‘Poachers threatening Belait’s eco-tourism bid’
POACHING activities might hinder Belait’s attempt to become an eco-tourism hotspot in the country, said a member of the Panaga Nature Society (PNHS).
Poaching has resulted in the decline of exotic animals in the district over the years.
Belait, according to the PNHS, is one of the remaining homes for rare and exotic animals in Borneo.
Treasurer Susan Sharpe listed gibbons, flying lemurs, clouded leopards and hornbills as some of the endangered animals.
At the moment, Sharpe claimed that some of these animals have sought refuge in other areas, particularly at residential ones, after losing their natural habitats to fire and other development activities.
Sharpe said that it is also common sight to see traps set up at the natural homes of these animals.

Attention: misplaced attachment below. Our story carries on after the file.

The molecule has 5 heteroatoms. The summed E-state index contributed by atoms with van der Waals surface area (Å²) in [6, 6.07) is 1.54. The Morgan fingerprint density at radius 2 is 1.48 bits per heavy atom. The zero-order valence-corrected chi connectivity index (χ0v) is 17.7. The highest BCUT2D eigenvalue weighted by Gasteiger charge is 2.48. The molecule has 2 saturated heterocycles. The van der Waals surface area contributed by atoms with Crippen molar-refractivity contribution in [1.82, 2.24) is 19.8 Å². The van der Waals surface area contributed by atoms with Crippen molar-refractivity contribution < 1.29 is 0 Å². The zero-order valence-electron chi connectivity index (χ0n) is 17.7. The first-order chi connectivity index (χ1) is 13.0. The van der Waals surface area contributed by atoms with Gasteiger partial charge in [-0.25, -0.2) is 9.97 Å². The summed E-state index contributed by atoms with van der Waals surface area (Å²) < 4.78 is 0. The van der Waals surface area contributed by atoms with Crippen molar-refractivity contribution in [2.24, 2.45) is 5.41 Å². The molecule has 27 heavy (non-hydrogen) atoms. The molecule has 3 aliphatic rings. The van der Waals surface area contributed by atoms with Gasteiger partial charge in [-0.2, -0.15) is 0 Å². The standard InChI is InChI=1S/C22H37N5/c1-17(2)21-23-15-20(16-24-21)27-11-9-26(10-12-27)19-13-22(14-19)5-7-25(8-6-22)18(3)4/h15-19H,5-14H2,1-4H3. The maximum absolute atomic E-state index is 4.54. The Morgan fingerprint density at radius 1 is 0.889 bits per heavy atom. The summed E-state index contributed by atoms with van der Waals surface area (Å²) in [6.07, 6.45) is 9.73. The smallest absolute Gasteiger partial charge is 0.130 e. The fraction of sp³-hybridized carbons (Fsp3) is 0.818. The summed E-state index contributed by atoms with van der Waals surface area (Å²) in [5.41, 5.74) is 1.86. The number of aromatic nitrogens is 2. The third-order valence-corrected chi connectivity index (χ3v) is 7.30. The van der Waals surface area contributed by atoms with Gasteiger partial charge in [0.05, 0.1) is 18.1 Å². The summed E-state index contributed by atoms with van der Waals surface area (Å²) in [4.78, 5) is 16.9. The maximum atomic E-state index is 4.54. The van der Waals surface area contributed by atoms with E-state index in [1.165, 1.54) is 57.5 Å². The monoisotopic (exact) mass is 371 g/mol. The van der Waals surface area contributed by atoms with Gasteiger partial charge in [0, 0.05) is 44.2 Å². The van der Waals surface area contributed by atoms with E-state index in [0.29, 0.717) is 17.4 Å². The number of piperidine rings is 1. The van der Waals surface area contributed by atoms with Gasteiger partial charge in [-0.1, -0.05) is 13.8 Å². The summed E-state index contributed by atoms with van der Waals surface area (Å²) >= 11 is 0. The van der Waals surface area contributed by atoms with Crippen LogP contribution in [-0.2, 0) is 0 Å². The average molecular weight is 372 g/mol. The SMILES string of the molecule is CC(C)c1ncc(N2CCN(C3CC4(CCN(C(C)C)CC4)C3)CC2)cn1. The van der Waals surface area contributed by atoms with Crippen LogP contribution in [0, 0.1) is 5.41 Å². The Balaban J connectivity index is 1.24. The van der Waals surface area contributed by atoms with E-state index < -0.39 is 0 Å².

Sharpe, who has a decade of experience in the matter, pointed out that she has observed increased poaching activities in the past four to five years, adding that she had interacted with poachers during one of her visits to the forests.
“I was in a group of eight people at the time when we saw some bird cages and a net set up in the forest here in Belait... and there were songbirds being trapped there,” she said.
“We took the cages and the net down, and then two persons came to us, upset over our actions as they claimed the birds they have trapped were for business purposes,” she said, claiming the two poachers to be locals.
“Another upsetting experience was finding dead birds lying beneath a net. (This shows) that the alleged poachers did not even bother to check on them after setting up their traps,” said the nature lover.
Steve Brown, the current chairperson of PNHS, who is also a Geologist by profession, said that something has to be done as poachers are still able to move around freely, snatching animals from their habitats.
Brown said that the Bruneian government should step up their efforts in curbing the poaching situation in the district as this may harm Brunei’s eco-tourism industry.
The Brunei Times